According to the lawsuit, Phelps also blamed Van Meter when she complained about his treatment of her and “continually derided and belittled her” after she told him she suffered from anxiety and depression.
Capitol Police K-9 positions are highly coveted for their prestige, salary and benefits.
Van Meter, who claims she passed all tests and training modules before she was expelled from the program in Week 11, remains on the force with the rank of private first class. She declined to comment on the lawsuit through her attorney, who cited a policy that bars Capitol Police officers from speaking to the news media.
“Ms. Van Meter was belittled every step of the way as she sought to advance within the force,” said Les Alderman, a lawyer with Alderman, Devorsetz & Hora in Washington. “Her mistreatment points once again to the Capitol Police’s discrimination against women officers. This lawsuit will help to shed light on Capitol Police practices that have resulted in a predominantly male force and created impediments to female officers’ growth.”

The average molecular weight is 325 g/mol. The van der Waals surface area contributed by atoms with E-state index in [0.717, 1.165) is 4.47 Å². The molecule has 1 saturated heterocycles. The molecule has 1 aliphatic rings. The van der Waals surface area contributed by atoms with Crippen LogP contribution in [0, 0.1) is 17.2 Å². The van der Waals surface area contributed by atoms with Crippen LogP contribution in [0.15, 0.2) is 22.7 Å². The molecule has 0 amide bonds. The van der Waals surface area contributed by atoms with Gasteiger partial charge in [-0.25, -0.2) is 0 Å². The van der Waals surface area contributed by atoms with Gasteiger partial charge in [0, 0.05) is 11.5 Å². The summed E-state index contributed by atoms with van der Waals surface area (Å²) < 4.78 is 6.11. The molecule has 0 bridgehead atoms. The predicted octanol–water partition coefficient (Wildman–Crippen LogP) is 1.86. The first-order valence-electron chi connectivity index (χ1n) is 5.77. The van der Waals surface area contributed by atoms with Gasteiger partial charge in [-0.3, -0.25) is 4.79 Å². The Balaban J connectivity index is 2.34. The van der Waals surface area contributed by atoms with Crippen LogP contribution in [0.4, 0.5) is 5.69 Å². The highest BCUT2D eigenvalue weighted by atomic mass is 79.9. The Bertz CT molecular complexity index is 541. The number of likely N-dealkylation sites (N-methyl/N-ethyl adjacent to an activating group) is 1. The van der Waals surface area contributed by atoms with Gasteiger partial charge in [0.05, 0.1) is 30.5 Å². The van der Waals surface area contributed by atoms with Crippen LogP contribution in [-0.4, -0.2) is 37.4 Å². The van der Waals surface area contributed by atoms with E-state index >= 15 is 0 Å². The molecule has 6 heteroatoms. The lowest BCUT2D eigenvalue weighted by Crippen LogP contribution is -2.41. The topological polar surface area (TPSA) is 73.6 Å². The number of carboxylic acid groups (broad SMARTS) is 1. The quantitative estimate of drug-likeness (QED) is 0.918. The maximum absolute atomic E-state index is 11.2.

Reached by email, Capitol Police communications director Eva Malecki said the force doesn’t comment on pending litigation.
Attempts to reach Phelps, who no longer works for the force, according to the complaint, were not successful.
Van Meter’s lawsuit comes amid a debate over what critics describe as persistent gender-based harassment and discrimination in congressional offices. The Capitol Police, the agency charged with protecting Capitol Hill and the thousands of people who work and visit there, has faced multiple allegations of sex discrimination and harassment in the past five years.
The department has a “history of being male-dominated and unwelcome to female officers” and required female officers to wear uniforms and body armor designed specifically for men until approximately the past 10 years, Van Meter’s lawsuit stated.